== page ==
How DAFs can help customers innovate


The ongoing debate over donor-advised funds – is it an unjustified $ 142 billion tax evasion resulting in asset hoarding or a boon to nonprofits and donors? – has masked what many donors find the most compelling use case for DAFs: as a tool for experimenting with new ways to challenge the orthodoxy of philanthropy and directly address systemic inequalities.

This is especially true for customers who are prepared for current criticisms of philanthropy and may hear negative messages about DAFs. It pays to counteract these messages, because for customers who see themselves as innovators and want to learn and grow as philanthropists, DAFs offer advantages that no other philanthropic financing instrument can offer:

  • Their minimal operating restrictions allow experimentation with creative donation structures that maximize impact.
  • Their flexibility allows mission-oriented DAF sponsors to offer ad hoc collaborations with other donors, e.g. B. pooling funds to launch potentially transformative projects. and
  • Their low overhead and simplicity make risk-taking more attractive and open up opportunities to maximize the impact of the DAF assets invested and the funds granted.

A chance to lead with innovative grant award strategies

We see many donors – especially in the emerging generation of asset owners – who are excited about the opportunity to help shape fair, community-based donation approaches. They question the relationship between money and power and look for ways to reflect the change they want to see in the world. RSF Social Finance has worked with donors on three models:

  • Flow fundingwhich gives authority to grant grants to nonprofit executives, social entrepreneurs, and community leaders with years of experience in a specific area. The donor usually selects the subject area and invites community leaders to distribute the funds.
  • Shared giftwho gathers 6 to 10 local nonprofit leaders for a day to review each other’s suggestions, ask questions, and decide how to distribute the donor grant among themselves based on their own criteria; and
  • Community-led fundingThis means that the community leaders are fully responsible in the donor’s area of ​​interest. Donors provide ongoing financial support and community leaders have maintained autonomy in the distribution of funds.

These are just three approaches behind which there is new donor energy. We are seeing a real increase in donor interest in using their DAFs to develop novel grant delivery methods that can truly solve our systemic problems and increase the impact of philanthropy in general.

Innovative investment strategies increase the effect

The easiest way to remove the burden of having assets only in DAF accounts and not benefiting anyone is to work with a DAF sponsor who will invest them for the effect. DAF sponsors offer a range of options called “Impact”, from simple socially verified mutual funds to donor-led impact investments. Customers looking to amplify the impact of every dollar can focus on creative approaches like these:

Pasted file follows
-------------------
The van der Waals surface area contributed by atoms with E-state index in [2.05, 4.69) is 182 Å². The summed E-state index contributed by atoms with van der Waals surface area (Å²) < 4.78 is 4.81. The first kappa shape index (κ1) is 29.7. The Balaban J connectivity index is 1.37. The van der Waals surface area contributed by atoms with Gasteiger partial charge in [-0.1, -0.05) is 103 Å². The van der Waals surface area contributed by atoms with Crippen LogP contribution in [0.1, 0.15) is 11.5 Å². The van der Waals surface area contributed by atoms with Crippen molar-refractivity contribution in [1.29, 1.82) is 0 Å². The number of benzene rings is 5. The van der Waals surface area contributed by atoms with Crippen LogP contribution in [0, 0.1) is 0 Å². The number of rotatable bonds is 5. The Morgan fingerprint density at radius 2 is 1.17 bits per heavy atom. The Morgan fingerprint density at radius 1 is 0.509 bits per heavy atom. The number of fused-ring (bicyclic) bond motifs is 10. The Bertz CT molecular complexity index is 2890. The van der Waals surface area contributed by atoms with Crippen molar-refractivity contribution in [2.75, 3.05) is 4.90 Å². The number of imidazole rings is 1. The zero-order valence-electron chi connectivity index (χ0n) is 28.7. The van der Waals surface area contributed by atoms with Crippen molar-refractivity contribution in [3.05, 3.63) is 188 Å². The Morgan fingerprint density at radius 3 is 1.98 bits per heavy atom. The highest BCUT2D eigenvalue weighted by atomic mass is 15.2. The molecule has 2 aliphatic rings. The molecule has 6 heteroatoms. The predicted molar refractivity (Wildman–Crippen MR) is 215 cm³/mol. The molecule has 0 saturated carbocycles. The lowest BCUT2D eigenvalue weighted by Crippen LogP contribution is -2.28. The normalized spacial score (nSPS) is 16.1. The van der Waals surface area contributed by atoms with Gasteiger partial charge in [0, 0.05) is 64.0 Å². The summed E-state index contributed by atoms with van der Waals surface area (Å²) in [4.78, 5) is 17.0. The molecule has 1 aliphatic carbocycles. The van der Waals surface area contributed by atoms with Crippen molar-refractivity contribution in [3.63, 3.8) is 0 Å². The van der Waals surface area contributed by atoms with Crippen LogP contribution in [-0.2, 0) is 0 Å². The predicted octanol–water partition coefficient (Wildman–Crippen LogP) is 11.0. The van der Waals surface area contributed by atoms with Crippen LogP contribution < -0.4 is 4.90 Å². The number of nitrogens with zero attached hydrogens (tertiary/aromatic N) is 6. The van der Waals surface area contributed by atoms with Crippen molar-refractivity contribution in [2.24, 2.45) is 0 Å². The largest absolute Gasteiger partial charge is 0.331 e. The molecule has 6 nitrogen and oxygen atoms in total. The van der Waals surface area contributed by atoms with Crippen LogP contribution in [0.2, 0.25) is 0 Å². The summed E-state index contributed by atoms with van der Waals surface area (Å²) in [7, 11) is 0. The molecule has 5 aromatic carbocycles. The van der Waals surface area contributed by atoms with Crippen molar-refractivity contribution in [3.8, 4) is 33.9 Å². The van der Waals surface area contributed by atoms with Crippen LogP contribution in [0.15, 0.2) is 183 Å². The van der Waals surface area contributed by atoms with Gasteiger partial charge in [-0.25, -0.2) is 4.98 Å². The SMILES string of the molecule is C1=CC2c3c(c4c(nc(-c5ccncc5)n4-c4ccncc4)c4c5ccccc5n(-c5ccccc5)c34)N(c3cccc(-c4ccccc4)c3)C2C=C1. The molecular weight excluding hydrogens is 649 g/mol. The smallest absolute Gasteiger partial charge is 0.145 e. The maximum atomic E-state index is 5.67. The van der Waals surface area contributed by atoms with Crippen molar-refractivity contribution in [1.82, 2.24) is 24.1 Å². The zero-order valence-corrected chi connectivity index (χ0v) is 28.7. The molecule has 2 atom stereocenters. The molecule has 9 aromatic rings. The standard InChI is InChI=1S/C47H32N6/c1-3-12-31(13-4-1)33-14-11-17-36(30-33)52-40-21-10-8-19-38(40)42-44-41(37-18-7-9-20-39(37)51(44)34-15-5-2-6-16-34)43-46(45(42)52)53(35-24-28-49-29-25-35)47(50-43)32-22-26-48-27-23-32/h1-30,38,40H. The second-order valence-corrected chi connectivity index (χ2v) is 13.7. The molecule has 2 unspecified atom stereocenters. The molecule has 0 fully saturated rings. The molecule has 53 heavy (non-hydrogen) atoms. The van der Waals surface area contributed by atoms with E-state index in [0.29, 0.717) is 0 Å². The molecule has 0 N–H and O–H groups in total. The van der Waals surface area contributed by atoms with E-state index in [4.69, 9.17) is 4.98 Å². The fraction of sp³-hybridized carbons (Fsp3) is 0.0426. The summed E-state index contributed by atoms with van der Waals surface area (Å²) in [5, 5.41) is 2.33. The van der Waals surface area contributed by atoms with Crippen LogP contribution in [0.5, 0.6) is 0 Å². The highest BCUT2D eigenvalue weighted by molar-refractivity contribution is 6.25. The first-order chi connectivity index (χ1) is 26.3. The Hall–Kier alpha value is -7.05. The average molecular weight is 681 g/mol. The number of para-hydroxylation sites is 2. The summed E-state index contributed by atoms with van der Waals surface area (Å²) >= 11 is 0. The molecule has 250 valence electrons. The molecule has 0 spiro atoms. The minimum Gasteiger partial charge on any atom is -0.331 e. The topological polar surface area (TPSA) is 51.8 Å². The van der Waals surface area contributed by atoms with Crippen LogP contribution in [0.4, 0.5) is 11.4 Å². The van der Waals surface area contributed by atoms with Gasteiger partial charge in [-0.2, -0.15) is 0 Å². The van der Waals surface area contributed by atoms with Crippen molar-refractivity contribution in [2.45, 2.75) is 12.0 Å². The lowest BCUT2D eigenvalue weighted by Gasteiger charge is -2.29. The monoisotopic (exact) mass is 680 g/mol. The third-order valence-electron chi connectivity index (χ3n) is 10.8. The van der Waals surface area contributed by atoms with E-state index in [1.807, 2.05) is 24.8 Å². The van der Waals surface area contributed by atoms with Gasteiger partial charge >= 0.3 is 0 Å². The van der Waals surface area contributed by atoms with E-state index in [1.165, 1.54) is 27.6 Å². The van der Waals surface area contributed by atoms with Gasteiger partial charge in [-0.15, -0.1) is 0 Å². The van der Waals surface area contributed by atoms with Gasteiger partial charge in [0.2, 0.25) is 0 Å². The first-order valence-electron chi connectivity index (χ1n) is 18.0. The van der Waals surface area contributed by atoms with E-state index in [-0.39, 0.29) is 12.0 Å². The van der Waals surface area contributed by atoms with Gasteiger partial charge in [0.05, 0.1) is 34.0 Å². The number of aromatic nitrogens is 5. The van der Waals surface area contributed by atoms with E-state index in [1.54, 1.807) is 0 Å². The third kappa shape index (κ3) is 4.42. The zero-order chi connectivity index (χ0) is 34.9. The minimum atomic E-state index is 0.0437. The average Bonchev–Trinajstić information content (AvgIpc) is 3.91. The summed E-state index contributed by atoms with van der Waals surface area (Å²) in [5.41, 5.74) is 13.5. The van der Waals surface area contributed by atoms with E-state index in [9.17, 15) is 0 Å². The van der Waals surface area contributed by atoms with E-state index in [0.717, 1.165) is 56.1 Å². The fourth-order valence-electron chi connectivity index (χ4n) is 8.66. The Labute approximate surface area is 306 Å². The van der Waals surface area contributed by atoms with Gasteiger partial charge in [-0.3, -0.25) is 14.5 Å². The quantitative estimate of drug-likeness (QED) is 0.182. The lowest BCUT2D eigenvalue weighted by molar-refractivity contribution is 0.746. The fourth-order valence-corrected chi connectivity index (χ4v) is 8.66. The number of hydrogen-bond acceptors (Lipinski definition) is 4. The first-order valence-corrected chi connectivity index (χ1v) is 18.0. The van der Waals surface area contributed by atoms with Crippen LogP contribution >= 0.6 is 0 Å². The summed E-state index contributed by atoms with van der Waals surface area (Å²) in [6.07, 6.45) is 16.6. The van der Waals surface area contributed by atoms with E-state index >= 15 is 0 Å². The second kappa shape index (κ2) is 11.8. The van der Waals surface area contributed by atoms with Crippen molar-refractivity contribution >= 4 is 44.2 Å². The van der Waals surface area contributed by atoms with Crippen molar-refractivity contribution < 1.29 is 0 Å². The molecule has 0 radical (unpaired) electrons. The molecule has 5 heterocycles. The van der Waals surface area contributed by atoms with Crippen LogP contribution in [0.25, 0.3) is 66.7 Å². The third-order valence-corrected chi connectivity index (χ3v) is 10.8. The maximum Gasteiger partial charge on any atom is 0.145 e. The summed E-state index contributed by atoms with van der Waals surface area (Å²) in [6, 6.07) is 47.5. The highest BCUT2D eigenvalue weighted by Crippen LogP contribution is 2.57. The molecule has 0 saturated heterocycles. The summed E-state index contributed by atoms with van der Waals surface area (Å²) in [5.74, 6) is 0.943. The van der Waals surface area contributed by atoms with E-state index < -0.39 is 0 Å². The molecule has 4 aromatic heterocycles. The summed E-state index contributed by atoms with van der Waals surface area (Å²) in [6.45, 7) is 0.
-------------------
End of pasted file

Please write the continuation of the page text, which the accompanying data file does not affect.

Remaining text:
• Recoverable Grantswho circulate money back into the DAF so that it can be reused to support other promising social enterprises or initiatives;
  • Loan guarantees and equity transactionswho use DAF assets as risk mitigation for large funders who would otherwise not invest in potentially system-changing projects; or
  • Catalytic asset managementThis offers an alternative to the spend or perpetual approaches: retained assets are invested for maximum impact at potentially high risk, assuming that a likely negative return will weigh on the assets over time.

One big donor told me, “If I put a dollar in my DAF and you do all sorts of catalytic things with it and I get 90 cents back, that’s great.” Your perspective is, why try to make a financial return on funds that are going to be used for charitable purposes? Let’s focus on the impact return.

Find the right fit

Gift money plays an important role in economic life. As the most flexible, catalytic, and risk tolerant capital, it is ideal for strengthening communities and funding systemic change – when it’s a real gift that doesn’t have many strings attached. For customers who want to take advantage of this potential, DAFs can be both an easy entry point and a long-term strategy: DAFs can complement the work of the foundations and test models that could be used for larger grants under the foundation.

These customers are often frustrated with standard DAF deals and feel isolated when they don’t know anyone – including family members and colleagues – who shares their point of view. They are looking for “my people” as I have heard from donors. Wealth counselors who can help you find out that the community is serving these clients tremendously and creating a fairer and more regenerative future.

Jasper van Brakel is CEO of RSF Social Finance, which offers DAFs and other donation and investment programs for customers who want to fully activate their money for transformative social, environmental and cultural change.


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